WRAPUP 3-Fall in U.S. new home sales fans fears on recovery

* U.S. new home sales unexpectedly fall in December

* Median home price up from November, highest in 7 months

* Supply of new homes on market lowest since 1971
(Adds Fed rate decision, updates markets)

By Lucia Mutikani

WASHINGTON, Jan 27 (BestGrowthStock) – Sales of newly built U.S.
single-family homes fell unexpectedly in December as the bounce
from an initial tax credit fizzled, the latest sign that the
government-led housing recovery might be losing some steam.

The government report on Wednesday followed a report
showing a plunge last month in sales of previously owned homes
and a continued decline in sentiment among homebuilders, which
could bode ill for the broader recovery from the worst U.S.
recession since the Great Depression of the 1930s.

New home sales fell 7.6 percent to a 342,000 unit annual
rate last month from an upwardly revised 370,000 unit pace in
November. It was the second straight month that new home sales
had fallen. Markets had expected a 370,000 unit annual pace
from November’s previously reported 355,000 unit rate.

“The figures add to recent evidence that the recovery in
the housing market will falter once the fiscal support is
removed,” said Paul Dales, U.S. economist at Capital Economics
in Toronto.

The Federal Reserve on Wednesday left overnight U.S.
lending rates near zero as expected and repeated its pledge to
keep them low for an extended period.

However, the Fed — the U.S. central bank — dropped from
its policy statement a reference to improvement in the housing
market and reiterated plans to end purchases of mortgage-backed
securities in March. The program had depressed mortgage rates,
contributing to the housing market’s healing in recent months.

U.S. stocks (Read more about the stock market today. ) (.DJI: ) extended losses on the Fed statement,
while prices for government debt (US10YT=RR: ) held at higher
levels. The dollar added to gains against the euro (EUR=: ).

New home sales for the whole of 2009 slumped 22.9 percent
to a record low 374,000 units, the Commerce Department said.

A separate report showed mortgage applications fell for the
first time in a month last week as demand for home refinancing
loans dropped sharply.

Demand for loans to buy a home also fell, but on a smaller
scale, the Mortgage Bankers Association said. Its index of
mortgage applications fell 10.9 percent to 513.0 in the week
ended Jan. 22. For details see [ID:N27180786].

RECOVERY SHOWING FATIGUE

The housing market recovery is showing some signs of
fatigue after a surge in sales as first-time buyers rushed to
take advantage of a popular tax credit, which had been
scheduled to expire in November.

It has since been expanded and extended until June this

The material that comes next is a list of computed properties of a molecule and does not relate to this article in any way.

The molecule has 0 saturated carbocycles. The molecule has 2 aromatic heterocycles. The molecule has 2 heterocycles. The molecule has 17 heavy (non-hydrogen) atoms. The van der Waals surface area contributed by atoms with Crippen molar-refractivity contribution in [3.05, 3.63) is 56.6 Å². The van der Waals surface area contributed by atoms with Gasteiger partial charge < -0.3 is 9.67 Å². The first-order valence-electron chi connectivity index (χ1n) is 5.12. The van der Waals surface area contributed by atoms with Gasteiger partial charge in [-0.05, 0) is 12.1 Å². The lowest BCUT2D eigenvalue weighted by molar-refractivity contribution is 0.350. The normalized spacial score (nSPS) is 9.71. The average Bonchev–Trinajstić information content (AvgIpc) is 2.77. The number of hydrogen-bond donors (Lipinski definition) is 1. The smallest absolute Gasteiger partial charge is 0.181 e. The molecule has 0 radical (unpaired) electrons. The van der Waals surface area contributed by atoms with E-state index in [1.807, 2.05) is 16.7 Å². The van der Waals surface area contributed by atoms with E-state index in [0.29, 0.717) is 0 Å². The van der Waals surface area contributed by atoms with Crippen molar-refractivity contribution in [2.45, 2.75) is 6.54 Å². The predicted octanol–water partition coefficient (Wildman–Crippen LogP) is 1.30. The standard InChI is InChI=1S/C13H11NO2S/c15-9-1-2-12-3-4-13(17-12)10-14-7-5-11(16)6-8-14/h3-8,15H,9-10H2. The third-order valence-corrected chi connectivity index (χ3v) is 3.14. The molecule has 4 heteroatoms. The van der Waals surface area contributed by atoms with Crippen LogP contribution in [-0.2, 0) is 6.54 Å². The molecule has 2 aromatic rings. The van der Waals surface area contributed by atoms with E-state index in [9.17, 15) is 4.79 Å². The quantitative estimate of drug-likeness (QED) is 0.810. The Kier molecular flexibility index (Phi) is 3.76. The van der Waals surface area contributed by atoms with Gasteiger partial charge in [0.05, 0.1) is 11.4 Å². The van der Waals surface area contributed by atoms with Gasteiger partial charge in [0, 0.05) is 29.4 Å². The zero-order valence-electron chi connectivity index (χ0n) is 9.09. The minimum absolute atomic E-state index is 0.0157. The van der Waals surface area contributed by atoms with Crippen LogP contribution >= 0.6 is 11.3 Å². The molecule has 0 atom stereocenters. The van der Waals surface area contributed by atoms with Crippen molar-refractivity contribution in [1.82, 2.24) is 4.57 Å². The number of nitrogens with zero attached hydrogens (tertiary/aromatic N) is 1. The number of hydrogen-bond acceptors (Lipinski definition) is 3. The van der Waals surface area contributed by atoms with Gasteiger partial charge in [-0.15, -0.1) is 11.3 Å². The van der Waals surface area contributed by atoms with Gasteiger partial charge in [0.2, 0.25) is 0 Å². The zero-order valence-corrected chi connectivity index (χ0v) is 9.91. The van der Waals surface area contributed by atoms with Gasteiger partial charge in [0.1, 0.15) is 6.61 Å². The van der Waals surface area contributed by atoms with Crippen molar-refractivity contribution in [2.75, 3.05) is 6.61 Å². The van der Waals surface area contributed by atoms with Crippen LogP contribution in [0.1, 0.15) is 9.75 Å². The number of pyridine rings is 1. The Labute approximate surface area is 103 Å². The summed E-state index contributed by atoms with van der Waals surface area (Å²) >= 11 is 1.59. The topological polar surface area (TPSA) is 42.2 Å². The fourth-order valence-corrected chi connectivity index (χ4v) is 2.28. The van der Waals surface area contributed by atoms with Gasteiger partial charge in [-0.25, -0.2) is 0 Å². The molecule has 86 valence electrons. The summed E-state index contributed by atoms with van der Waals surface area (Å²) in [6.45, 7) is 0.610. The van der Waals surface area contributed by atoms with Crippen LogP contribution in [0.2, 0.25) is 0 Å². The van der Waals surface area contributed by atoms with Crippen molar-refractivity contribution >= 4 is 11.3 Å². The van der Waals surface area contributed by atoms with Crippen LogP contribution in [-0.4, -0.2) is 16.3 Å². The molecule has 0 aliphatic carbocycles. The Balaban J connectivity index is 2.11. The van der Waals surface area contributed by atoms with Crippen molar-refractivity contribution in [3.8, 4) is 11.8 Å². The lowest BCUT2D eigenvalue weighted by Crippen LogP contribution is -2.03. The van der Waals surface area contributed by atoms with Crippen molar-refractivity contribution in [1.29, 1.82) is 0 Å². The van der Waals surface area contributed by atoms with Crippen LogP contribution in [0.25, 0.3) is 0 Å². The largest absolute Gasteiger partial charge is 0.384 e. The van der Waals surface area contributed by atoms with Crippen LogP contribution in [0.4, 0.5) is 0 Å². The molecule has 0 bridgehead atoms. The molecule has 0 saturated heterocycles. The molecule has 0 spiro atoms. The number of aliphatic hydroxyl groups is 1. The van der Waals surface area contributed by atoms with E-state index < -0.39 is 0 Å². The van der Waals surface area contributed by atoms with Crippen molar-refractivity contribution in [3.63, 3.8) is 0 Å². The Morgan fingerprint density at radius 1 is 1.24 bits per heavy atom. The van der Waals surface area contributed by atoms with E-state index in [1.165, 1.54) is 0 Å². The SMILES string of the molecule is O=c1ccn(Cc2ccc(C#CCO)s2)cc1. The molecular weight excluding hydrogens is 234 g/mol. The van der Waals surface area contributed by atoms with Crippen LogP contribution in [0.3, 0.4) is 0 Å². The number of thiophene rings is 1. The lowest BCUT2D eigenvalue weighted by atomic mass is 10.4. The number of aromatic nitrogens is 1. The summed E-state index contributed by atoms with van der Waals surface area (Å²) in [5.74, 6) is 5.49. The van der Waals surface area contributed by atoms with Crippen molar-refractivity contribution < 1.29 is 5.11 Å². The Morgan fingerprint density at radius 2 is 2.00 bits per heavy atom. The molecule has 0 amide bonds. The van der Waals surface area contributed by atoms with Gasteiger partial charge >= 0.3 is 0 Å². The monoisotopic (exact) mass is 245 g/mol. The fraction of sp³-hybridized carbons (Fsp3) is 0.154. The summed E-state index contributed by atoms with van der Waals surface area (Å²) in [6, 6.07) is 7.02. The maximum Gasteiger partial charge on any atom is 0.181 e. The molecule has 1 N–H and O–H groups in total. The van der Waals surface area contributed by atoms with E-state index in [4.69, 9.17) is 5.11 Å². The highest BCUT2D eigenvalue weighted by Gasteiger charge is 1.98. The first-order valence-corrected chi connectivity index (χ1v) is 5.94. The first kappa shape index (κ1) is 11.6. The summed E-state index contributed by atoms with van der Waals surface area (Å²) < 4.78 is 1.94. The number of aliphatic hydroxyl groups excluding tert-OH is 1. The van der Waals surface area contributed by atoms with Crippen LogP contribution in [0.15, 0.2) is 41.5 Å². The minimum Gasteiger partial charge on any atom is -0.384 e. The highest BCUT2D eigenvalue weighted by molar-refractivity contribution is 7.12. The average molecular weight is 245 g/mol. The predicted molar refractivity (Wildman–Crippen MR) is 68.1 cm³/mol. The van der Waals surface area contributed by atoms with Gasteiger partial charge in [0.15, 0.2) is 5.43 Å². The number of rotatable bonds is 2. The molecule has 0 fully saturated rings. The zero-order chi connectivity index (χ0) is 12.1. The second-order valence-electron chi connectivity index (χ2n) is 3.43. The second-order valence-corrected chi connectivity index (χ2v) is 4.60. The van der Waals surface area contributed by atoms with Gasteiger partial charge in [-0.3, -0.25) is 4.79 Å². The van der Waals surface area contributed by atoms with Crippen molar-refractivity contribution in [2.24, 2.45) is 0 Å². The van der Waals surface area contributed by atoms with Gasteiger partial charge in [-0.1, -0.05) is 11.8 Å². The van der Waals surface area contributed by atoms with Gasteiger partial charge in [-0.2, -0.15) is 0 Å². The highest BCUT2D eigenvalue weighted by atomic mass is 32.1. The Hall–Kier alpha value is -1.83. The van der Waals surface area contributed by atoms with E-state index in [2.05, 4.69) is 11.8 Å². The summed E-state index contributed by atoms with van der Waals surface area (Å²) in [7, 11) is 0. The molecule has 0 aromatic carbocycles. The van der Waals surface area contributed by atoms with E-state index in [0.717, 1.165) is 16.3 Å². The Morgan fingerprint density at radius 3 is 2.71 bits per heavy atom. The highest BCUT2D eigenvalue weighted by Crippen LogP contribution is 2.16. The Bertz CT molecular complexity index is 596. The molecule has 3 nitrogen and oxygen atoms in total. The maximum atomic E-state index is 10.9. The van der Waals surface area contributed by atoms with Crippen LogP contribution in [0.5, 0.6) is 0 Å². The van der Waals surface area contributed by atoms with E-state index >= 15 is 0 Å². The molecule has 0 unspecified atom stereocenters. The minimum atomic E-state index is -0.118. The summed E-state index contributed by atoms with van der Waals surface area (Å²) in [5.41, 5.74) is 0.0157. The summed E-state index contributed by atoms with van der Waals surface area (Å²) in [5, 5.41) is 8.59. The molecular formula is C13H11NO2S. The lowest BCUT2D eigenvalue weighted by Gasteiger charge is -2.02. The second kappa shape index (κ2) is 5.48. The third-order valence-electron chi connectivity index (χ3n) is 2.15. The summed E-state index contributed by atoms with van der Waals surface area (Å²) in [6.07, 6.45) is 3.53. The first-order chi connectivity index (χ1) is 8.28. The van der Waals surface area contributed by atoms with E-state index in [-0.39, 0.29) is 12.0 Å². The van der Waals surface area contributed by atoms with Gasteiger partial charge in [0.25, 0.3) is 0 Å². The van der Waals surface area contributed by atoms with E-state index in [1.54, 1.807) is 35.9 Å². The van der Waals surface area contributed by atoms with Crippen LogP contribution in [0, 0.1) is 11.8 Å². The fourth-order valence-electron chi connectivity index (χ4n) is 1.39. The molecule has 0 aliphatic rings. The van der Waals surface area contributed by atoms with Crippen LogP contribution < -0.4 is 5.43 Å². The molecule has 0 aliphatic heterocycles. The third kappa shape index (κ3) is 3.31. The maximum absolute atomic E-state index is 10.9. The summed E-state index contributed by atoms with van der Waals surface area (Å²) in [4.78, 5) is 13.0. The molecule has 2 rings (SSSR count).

year and while analysts expect home sales to pick up as a
result, they reckon the pace will not be as strong as witnessed
with the initial tax credit.

“This report does not totally ruin the notion that housing
is recovering, but it does underscore the fragility of that
recovery. It’s not good news for broader economic growth,” said
Dana Saporta, an economist at Stone & McCarthy Research in
Princeton, New Jersey.

The housing market was the main catalyst of the most
painful downturn in 70 years and renewed weakness could hobble
the economic recovery. Investment in new homes contributed to
growth in the third quarter for the first time since 2005.

New home sales were also losing out to the existing home
sales market, with a flood of foreclosures depressing prices,
analysts said. Some said the drop in sales last month could not
be entirely blamed on the expiry of the original tax credit.

“That credit was reinstated in early November, and since
new home sales are recorded at the time of contract signing,
that should have given buyers who missed the first credit
plenty of time to get back into the market in December, if they
were so inclined,” said Michael Feroli, an economist at
JPMorgan in New York.

Despite the slump in sales there were a few bright spots in
Wednesday’s report. The median sale price for a new home rose
5.2 percent last month from November to $221,300, the highest
in seven months and the biggest rise since April 2009. Compared
to December 2008, the median sale price fell 3.6 percent.

The number of new homes on the market last month dropped
1.7 percent to 231,000 units, the lowest since April 1971.
However, December’s weak sales pace left the supply of homes
available for sale at 8.1 months’ worth, the highest since June
2009, from 7.6 months in November.

For graphic on new home sales see:
http://link.reuters.com/ked26h

Growth Stocks

(Additional reporting by Julie Haviv in New York; Editing by
James Dalgleish)

WRAPUP 3-Fall in U.S. new home sales fans fears on recovery